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Lee Picknell

‘Nothing worth doing comes easy’, the old saying goes. But Lee Picknell from LP Fascias is certainly challenging that idea, winning 49 jobs on MyBuilder in his first two months! We caught up with Lee this week to find out the secret to his early success on MyBuilder.

Starting off with his Dad at the age of sixteen, Lee followed in the family business of supplying and fitting soffits fascias and guttering. Once he turned 21, Lee decided to go it alone, finding himself dividing his time between contract and private work. He found MyBuilder just a couple of months ago.

“I was sitting there one evening thinking, ‘How can I increase business?’” Lee said. “I was already a member of a lead generation site, but it was so expensive and felt like a waste of money.” After coming across MyBuilder, Lee decided to give it a go. Over the past year the introduction of assessments for trades has made MyBuilder’s application process more stringent, which Lee was pleased with, “it is great as it means fewer cowboys on the site.”

MyBuilder isn’t an overnight success, it takes a lot of effort and commitment to pay off. In Lee’s case it took ten expressions of interest before he won a job. “It’s difficult to get started”, Lee admits, but credits his determination to succeed as the reason for his speedy success. “I don’t even set a budget for advertising, if I see a job that is worthwhile I go for it, I know 100% that I will get a return on my monthly investment.”

Lee’s optimistic attitude extends beyond his approach to finding work, as he also likes to give great customer service. “I’m honest with customers,” he says. “For example, yesterday I quoted a job for £290 initially then once the guy had explained the job in more detail I told him he’d only have to pay £90 because now you’ve explained what the problem is. I could have gone there and earned £290 and he wouldn’t have known the difference. But because I was honest he trusted me.”

We asked whether he has a special knack for requesting feedback, “I generally don’t ask for feedback as I feel rude”, he concedes. But his approach to customer service pays off again when he is asked for little extras. “Some people say to me, ‘while you’re here can you check this? I’ll give you extra’. I refuse the money and say, ‘I tell you what instead of giving me extra money just give me a little review, that means more to me than a few quid.”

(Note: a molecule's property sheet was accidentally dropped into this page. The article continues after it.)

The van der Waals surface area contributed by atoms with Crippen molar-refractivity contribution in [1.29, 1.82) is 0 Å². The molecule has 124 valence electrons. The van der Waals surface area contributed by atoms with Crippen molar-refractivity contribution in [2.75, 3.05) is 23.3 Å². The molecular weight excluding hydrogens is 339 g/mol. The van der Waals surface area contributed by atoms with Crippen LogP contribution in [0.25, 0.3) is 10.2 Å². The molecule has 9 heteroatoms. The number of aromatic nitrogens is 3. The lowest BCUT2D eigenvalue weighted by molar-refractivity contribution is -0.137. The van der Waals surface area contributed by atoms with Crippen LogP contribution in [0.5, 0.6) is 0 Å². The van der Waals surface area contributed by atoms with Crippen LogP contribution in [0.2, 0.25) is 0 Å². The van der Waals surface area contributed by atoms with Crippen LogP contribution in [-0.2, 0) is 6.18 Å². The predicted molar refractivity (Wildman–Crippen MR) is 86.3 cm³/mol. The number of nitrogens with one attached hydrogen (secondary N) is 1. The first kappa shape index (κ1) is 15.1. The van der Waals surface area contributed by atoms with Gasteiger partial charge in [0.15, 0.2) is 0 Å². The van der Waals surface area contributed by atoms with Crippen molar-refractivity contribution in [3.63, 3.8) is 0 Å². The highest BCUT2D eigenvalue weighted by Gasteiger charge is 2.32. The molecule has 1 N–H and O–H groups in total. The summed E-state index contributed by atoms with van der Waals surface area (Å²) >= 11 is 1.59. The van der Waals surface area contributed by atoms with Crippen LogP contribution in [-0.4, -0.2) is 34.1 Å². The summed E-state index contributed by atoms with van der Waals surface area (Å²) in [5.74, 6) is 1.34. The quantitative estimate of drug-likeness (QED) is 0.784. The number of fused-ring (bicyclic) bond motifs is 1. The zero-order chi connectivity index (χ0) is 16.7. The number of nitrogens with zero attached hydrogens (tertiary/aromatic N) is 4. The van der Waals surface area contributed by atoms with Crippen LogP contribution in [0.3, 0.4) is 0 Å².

An example of Lee's handywork

We asked Lee for any other tips he might give a tradesman who wants to win more work on MyBuilder. He told us how initial estimates have helped him to cut down on wasted time quoting, “I give customers a rough price bracket in the introductory message, before I drive 30 miles to a job that I might not win.” He is also keen on providing reliable aftercare, “If there is ever any problem I’ll come back to fix it free of charge, no questions asked.”

The skills that Lee has put to use has made him one of the best performing new tradesmen on MyBuilder. Now, the future’s looking very bright, “I’ve had to close my books because I’m so busy – and that’s from just two months! I’m fully booked until the end of October, I don’t have a minute to spare!”

Check out Lee’s profile

Stephen on-site at another extension job.

Stephen on-site at another extension job.


In the 1980s, Auf Wiedersehen, Pet, became one of the biggest shows on television. Showing the antics of a group of British builders who leave the UK to find work in Germany, the comedy-drama attracted millions of viewers, with episodes following the mismatched gang still being made in 2004.

July’s Tradesman of the Month, Stephen Clarke of Chingford’s STAC Landscaping, got to live the role for real, spending an early part of his own career looking for profitable work on the continent. “I’m a bricklayer by trade,” he told MyBuilder. “I first went to Germany when I was 19. I went over as a hod carrier, looking after 10 other bricklayers, but I ended up having a row with them.”

However, the falling out ended up working to his advantage, as he set out on his own in the unfamiliar country. “I got jobs off my own bat and it turned out pretty well. I was earning £1,200 a week – Auf wiedersehen! Then, after a year over there, it turned out I spoke German well enough, and I ended up meeting a guy and troubleshooting jobs for him. I’d travel all over to where I was needed to help get jobs started, just putting the first three courses in the ground.”


Back to the land